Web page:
Apple’s Flash Crash

by Kevin D. Freeman on March 25, 2012

On Friday, the price of Apple shares mysteriously fell by $55 per share, a $52 billion change in the blink of an eye. This took place in the BATS system (which ironically stands for Better Alternative Trading System) that processes some 29,000 trades per second. Was this simply a software glitch or could it have been something more sinister at work?

We have previously explained some of the vulnerabilities within our trading systems that could be exposed to financial terrorism. Friday’s fiasco with BATS Global Markets doesn’t supply any level of comfort. In fact, BATS, which facilitates computerized trading and uses the tagline “making markets better” seems to be doing the opposite. BATS is significant because the two exchanges they offer account for 11-12% of all U.S. equity trading volume. Not bad for a fairly new firm (launched in 2005) to capture a trading level of almost half that of the NYSE and more than half that of NASDAQ. It is now the third largest exchange and will be battling for second in a couple of years, accounting for over 20% of U.S. stock trading by 2014 according to research from the Tabb Group reported in a recent BARRON’s.

The problem is that no one really knows how or why Apple could be hit as it was even if the share price did rebound quickly. This is the world’s largest company by market cap and there was no bad news to justify a drop like that. Worse still, it happened when BATS Global Markets was debuting as an IPO (Initial Public Offering), going public by allowing public investors to own a stake in the company for the first time. So, if there ever were a day that BATS wanted everything to go right, last Friday was it. The BATS stock traded at $15/share one second and 4 cents/share the next. Certainly doesn’t inspire confidence. That’s why BATS withdrew their IPO, a very unusual move after trading had already begun.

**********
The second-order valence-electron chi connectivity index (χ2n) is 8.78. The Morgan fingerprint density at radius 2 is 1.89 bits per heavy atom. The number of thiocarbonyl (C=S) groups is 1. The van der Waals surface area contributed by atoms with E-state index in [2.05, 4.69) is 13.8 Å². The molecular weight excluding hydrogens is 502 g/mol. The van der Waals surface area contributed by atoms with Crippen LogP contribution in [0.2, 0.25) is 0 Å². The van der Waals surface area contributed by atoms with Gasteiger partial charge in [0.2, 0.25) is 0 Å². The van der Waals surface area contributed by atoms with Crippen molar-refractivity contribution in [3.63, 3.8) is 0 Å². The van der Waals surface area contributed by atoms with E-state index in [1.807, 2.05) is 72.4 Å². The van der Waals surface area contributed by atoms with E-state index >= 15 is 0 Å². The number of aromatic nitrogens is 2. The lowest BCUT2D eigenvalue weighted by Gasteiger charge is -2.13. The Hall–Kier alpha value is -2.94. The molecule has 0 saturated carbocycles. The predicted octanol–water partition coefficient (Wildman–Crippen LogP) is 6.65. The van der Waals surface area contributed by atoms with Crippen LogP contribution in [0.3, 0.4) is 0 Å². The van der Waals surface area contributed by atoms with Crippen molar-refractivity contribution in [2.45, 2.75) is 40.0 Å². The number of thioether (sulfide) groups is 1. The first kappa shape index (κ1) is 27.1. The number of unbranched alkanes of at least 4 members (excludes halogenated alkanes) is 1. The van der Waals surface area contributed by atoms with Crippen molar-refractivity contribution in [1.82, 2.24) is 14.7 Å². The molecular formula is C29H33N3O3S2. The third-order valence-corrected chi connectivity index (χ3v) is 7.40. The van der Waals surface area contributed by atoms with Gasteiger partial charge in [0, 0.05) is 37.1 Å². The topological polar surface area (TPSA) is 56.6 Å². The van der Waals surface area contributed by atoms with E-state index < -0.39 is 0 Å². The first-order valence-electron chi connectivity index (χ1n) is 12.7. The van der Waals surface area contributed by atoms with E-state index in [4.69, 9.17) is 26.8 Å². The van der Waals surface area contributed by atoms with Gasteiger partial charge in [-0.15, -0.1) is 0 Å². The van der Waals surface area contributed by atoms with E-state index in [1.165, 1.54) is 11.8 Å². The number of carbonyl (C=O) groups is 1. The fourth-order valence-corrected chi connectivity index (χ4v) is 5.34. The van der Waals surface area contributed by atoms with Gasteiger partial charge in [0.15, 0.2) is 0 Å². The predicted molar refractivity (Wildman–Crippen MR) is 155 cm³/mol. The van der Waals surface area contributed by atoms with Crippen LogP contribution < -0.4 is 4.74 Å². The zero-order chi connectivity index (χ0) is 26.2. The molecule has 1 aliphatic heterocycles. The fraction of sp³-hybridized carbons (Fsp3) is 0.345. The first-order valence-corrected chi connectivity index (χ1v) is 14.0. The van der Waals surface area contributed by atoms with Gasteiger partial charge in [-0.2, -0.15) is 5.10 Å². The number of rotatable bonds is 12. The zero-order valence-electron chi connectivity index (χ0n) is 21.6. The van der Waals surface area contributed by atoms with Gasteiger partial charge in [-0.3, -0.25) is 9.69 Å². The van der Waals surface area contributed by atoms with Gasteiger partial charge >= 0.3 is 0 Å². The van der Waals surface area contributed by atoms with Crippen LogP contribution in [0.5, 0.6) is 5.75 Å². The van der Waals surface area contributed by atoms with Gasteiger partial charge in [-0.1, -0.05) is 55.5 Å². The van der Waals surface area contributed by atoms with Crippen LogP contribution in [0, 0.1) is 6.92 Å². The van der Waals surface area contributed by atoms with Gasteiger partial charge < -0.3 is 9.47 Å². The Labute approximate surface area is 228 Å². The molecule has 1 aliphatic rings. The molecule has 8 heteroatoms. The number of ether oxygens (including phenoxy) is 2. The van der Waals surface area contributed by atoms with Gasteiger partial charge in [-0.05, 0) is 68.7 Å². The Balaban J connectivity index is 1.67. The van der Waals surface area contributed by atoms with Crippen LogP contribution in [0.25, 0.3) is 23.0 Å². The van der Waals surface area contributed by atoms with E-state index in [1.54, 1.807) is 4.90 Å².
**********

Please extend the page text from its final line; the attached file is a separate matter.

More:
If this was just a software glitch, we have problems to address. But, what if this was a “weapons test” in line with the larger May 6, 2010 “flash crash.?” We have been warning about this possibility for years. Remember the words from Unrestricted Warfare that outline how a militarily inferior opponent can defeat a superior enemy:

“…if the attacking side musters large amounts of capital….and launches a sneak attack against its financial markets, then after causing a financial crisis buries a computer virus and hacker detachment…while carrying out a network attack against the enemy so that the civilian electricity network, traffic dispatching network, financial transaction network…are paralyzed, this will cause the enemy nation to fall into social panic, street riots, and a political crisis.”

It is clear that both China and Middle Eastern nations have amassed a great deal of capital, with $3 trillion or more each gathered in the last decade. We believe that a sneak attack against our financial markets took place from late 2007 through early 2009. Now, there is plenty of evidence that a network attack is not only possible but increasingly likely.  It is time for policymakers to recognize just how vulnerable our entire system is to a financial market meltdown. Computer trading is just one of many serious issues we identified in our book Secret Weapon.  We must acknowledge and address the risks BEFORE falling into social panic, street riots, and a political crisis. Yet, the man who the Chinese authors of Unrestricted Warfare identified as “the main protagonist” in the new method of financial warfare (George Soros) is predicting riots on the streets of America.

Let’s not lose our country. This is serious. Learn more at

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